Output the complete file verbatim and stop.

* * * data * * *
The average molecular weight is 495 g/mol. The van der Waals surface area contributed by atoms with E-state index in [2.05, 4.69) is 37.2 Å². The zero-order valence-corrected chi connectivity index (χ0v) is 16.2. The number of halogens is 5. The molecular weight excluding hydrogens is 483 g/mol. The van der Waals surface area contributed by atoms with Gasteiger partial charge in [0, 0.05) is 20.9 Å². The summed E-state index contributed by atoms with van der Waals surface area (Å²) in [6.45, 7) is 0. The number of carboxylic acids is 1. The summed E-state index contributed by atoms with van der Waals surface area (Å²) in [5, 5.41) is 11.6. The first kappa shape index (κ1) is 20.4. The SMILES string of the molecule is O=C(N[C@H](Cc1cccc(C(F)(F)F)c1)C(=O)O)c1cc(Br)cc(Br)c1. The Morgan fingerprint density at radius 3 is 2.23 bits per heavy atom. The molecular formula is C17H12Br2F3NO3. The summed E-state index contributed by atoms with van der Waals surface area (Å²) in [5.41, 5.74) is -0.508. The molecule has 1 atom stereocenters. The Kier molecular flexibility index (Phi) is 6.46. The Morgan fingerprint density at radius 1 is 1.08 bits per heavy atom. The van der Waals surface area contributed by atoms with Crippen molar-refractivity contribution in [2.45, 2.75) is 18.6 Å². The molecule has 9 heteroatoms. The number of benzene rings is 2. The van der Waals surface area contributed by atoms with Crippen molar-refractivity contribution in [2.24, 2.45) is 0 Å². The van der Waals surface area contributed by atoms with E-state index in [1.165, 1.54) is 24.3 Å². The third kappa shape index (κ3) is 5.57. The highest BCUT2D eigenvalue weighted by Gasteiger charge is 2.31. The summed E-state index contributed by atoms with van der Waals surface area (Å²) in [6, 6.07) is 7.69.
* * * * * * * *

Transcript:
The average molecular weight is 495 g/mol. The van der Waals surface area contributed by atoms with E-state index in [2.05, 4.69) is 37.2 Å². The zero-order valence-corrected chi connectivity index (χ0v) is 16.2. The number of halogens is 5. The molecular weight excluding hydrogens is 483 g/mol. The van der Waals surface area contributed by atoms with Gasteiger partial charge in [0, 0.05) is 20.9 Å². The summed E-state index contributed by atoms with van der Waals surface area (Å²) in [6.45, 7) is 0. The number of carboxylic acids is 1. The summed E-state index contributed by atoms with van der Waals surface area (Å²) in [5, 5.41) is 11.6. The first kappa shape index (κ1) is 20.4. The SMILES string of the molecule is O=C(N[C@H](Cc1cccc(C(F)(F)F)c1)C(=O)O)c1cc(Br)cc(Br)c1. The Morgan fingerprint density at radius 3 is 2.23 bits per heavy atom. The molecular formula is C17H12Br2F3NO3. The summed E-state index contributed by atoms with van der Waals surface area (Å²) in [5.41, 5.74) is -0.508. The molecule has 1 atom stereocenters. The Kier molecular flexibility index (Phi) is 6.46. The Morgan fingerprint density at radius 1 is 1.08 bits per heavy atom. The van der Waals surface area contributed by atoms with Crippen molar-refractivity contribution in [2.45, 2.75) is 18.6 Å². The molecule has 9 heteroatoms. The number of benzene rings is 2. The van der Waals surface area contributed by atoms with Crippen molar-refractivity contribution in [2.24, 2.45) is 0 Å². The van der Waals surface area contributed by atoms with E-state index in [1.165, 1.54) is 24.3 Å². The third kappa shape index (κ3) is 5.57. The highest BCUT2D eigenvalue weighted by Gasteiger charge is 2.31. The summed E-state index contributed by atoms with van der Waals surface area (Å²) in [6, 6.07) is 7.69.